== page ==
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See the little tomato in the middle? It's what one Jacksonville woman says her breast cancer felt like

Lynn Boyd found an aggressive type of breast cancer doing her self exam on Buddy Check Day.

JACKSONVILLE, Fla. — Lynn Boyd was at home doing her exercise routine. She stopped when she heard something on TV.

It's a good thing she paid attention, as it ended up saving her life.

"I was laying on the floor stretching and I had the news on," Boyd says.  She was watching Jeannie Blaylock's Buddy Check report on First Coast News. Every 12th of the month Blaylock reminds women -- and men-- to check for lumps and catch breast cancer early.

"It was automatic," Boyd says. "I reached up and touched there it was. My first reaction was, 'What the heck is that?'"

Turns out she found a very aggressive form of breast cancer, triple-negative. "If it weren't for Buddy Check, I definitely wouldn't have found it," Boyd says.

Credit: Lynn Boys - Buddy Check Success

She wants everyone to know that she was also getting mammograms, which save many lives.  But her mammogram, she says, just six months prior didn't flag any trouble. Boyd says it's proof that women should also do self-exams and avoid totally relying on mammograms.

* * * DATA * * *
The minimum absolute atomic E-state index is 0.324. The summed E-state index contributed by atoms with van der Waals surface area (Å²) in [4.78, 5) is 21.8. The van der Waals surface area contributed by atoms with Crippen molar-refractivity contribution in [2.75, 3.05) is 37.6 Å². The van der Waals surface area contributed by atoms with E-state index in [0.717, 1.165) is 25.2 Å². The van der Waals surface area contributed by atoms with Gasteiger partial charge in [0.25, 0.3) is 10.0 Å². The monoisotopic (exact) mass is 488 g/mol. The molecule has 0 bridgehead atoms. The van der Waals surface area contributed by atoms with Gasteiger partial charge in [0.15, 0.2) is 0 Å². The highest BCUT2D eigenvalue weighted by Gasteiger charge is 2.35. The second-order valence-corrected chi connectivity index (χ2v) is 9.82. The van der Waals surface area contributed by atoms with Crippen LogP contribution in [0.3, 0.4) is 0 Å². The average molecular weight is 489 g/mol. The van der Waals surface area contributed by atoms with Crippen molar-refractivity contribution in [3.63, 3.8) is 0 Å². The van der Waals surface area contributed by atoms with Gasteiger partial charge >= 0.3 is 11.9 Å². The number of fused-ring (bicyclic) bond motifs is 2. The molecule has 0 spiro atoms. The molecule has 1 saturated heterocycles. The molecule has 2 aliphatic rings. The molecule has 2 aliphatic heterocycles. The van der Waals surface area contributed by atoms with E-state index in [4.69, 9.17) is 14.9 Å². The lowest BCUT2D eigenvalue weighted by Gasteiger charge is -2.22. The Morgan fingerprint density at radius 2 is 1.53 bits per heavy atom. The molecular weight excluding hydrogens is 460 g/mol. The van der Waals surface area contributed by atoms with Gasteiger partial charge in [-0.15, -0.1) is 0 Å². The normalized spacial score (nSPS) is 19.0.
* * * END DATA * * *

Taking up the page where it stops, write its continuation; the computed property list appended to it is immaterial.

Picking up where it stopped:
Boyd chose to have a double mastectomy.  She went through treatment and now --- five years later--- she's speaking out to encourage women to do self-exams.

Credit: Lynn Boyd with her husband during treatment

Boyd's husband grows cherry tomatoes on their porch, and she says her lump felt like that -- firm.  And it wasn't painful.

Boyd also says she has zero family history of breast cancer.  "You think, oh, no family history. I'm good to go. I'm proof you are not good to go," Boyd says.

She's right. Most breast cancers don't come from genetics.  According to experts, 85% or so appear to have no family link.

Boyd is grateful to be alive. She's enjoying spoiling her granddaughter, who, she says is "the most intelligent child there is."

Credit: Lynn Boyd and her granddaughter

Every grandma has the joy of bragging about their grandkids.  Thank goodness Boyd can consider herself a survivor.

Credit: Lynn Boyd survivor

Buddy Check is a joint project of First Coast News and Baptist Health. The project, now in its 29th year, has saved thousands of lives on our First Coast and in other cities across the world.

You can get a free Buddy Check kit.  Just call Baptist at 904-202-CARE.

If Buddy Check has helped you find your cancer, Jeannie Blaylock would love to talk with you. Just email her at jblaylock@firstcoastnews.com